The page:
Who are Gotboost?
GotBoost is a remapping and Tuning company that was developed out of the Motorsport division of the business.
We provide all aspects of road car repair, maintainence and modification. Alongside the Race car support. We also offer standalone engine tuning, using South Wales’s premier 2wd Dyno.
During our time as a tuning company, we’ve had our fair share of bewildered customers. This article is written to highlight the issues that are present in the industry and act as a guide for customers.
Why is remapping different?
Most customers when they take their vehicle to a workshop to have routine maintenance carried out, usually have a vague idea of what’s going on.
Maybe they saw Ed China changing brake pads on Wheeler Dealers?
Maybe they once helped a friend change their oil on a driveway?
However, when it comes to having their car remapped, the customer has very little surface knowledge to go off.
This is why the aftermarket remapping industry has for so long been an area of the industry has so much confusion surrounding it.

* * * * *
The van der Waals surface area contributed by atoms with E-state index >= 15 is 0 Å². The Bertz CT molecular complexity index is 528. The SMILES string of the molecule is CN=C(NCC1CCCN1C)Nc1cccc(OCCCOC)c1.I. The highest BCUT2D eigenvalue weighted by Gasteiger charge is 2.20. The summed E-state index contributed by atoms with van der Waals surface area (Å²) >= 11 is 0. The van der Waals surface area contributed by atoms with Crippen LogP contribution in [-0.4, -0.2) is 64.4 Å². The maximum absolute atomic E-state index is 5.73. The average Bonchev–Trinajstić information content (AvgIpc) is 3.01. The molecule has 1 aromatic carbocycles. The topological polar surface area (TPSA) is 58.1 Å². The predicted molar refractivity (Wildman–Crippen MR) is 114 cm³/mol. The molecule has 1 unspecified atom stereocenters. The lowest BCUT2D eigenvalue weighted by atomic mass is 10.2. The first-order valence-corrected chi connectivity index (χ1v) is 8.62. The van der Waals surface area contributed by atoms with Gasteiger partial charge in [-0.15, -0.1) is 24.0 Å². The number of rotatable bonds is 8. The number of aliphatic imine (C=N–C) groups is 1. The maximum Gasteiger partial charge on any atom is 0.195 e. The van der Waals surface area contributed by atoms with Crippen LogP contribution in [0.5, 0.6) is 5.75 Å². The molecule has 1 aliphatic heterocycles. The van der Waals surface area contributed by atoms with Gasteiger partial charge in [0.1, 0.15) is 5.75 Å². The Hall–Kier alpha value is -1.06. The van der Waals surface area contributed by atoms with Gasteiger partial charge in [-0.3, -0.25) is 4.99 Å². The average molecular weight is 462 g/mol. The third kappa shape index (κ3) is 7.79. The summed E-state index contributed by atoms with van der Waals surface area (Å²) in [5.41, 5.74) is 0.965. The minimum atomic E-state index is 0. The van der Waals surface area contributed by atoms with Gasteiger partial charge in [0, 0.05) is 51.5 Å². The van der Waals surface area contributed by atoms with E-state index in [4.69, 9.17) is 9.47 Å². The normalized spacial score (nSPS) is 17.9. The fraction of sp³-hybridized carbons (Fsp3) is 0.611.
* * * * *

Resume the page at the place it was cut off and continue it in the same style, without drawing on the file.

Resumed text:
What is Remapping?
So what is remapping?
Remapping is a term used to describe altering the way the car burns its mixture. Typically, remapping involves forcing more air into the engine through the aid of turbo or supercharger. Once there is more air entering the engine, the ECU or Engine Control Unit then has to add more fuel to maintain a target air to fuel ratio that is preset by the “Map”. The final variable that the remap on petrol vehicles change is called ignition timing, this is the point at which the ECU starts to burn the air and fuel mixture and is critically important to get right and continuously monitor. In diesel tuning, the same applies for forcing more air into the engine through the turbo, only the ECU now advances the injection timing, as well as increasing the rail pressure, this adds more fuel to go along with the new requested boost.
Remapping is often carried out through the OBD port on the vehicle, or through a processes called bench and boot mapping.
OBD tuning is the most common as it is a quick and easy method of flashing the files. It requires absolutely no training whatsoever and is the reason why so many people offer tuning services.
Bench mapping involves removing the ECU from the vehicle and connecting to the pins of the ECU. This method is more stable than OBD tuning and does not invlove opening the ECU.
Boot mapping however, involves removing the ECU from the vehicle, & physically opening the ECU, then using probes, directly connecting on the ECU board itself. This method has a much higher risk of damage to the ECU if it is not carried out properly, however the writing process is the most stable.